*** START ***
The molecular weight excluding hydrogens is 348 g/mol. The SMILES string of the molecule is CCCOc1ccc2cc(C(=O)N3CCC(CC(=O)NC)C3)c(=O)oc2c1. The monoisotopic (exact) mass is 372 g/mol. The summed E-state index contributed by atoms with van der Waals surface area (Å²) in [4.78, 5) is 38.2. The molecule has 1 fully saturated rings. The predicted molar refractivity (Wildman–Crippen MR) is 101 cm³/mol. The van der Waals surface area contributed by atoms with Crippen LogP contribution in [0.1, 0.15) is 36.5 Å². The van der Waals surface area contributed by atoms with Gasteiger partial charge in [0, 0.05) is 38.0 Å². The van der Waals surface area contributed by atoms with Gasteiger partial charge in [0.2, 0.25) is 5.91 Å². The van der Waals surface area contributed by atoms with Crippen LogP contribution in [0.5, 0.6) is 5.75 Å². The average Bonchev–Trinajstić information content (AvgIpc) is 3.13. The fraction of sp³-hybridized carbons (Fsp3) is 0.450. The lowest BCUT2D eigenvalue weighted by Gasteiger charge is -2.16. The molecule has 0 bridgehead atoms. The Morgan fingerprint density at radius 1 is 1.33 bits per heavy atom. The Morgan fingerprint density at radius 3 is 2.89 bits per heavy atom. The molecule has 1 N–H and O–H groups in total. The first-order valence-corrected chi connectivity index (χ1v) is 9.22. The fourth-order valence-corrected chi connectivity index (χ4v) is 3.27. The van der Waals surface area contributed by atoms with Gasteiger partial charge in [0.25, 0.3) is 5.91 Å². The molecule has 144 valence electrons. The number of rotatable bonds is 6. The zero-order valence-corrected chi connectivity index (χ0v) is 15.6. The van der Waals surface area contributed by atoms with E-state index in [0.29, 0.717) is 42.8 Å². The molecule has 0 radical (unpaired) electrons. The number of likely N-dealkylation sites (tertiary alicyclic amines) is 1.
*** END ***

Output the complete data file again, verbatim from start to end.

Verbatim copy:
The molecular weight excluding hydrogens is 348 g/mol. The SMILES string of the molecule is CCCOc1ccc2cc(C(=O)N3CCC(CC(=O)NC)C3)c(=O)oc2c1. The monoisotopic (exact) mass is 372 g/mol. The summed E-state index contributed by atoms with van der Waals surface area (Å²) in [4.78, 5) is 38.2. The molecule has 1 fully saturated rings. The predicted molar refractivity (Wildman–Crippen MR) is 101 cm³/mol. The van der Waals surface area contributed by atoms with Crippen LogP contribution in [0.1, 0.15) is 36.5 Å². The van der Waals surface area contributed by atoms with Gasteiger partial charge in [0, 0.05) is 38.0 Å². The van der Waals surface area contributed by atoms with Gasteiger partial charge in [0.2, 0.25) is 5.91 Å². The van der Waals surface area contributed by atoms with Crippen LogP contribution in [0.5, 0.6) is 5.75 Å². The average Bonchev–Trinajstić information content (AvgIpc) is 3.13. The fraction of sp³-hybridized carbons (Fsp3) is 0.450. The lowest BCUT2D eigenvalue weighted by Gasteiger charge is -2.16. The molecule has 0 bridgehead atoms. The Morgan fingerprint density at radius 1 is 1.33 bits per heavy atom. The Morgan fingerprint density at radius 3 is 2.89 bits per heavy atom. The molecule has 1 N–H and O–H groups in total. The first-order valence-corrected chi connectivity index (χ1v) is 9.22. The fourth-order valence-corrected chi connectivity index (χ4v) is 3.27. The van der Waals surface area contributed by atoms with Gasteiger partial charge in [0.25, 0.3) is 5.91 Å². The molecule has 144 valence electrons. The number of rotatable bonds is 6. The zero-order valence-corrected chi connectivity index (χ0v) is 15.6. The van der Waals surface area contributed by atoms with E-state index in [0.29, 0.717) is 42.8 Å². The molecule has 0 radical (unpaired) electrons. The number of likely N-dealkylation sites (tertiary alicyclic amines) is 1.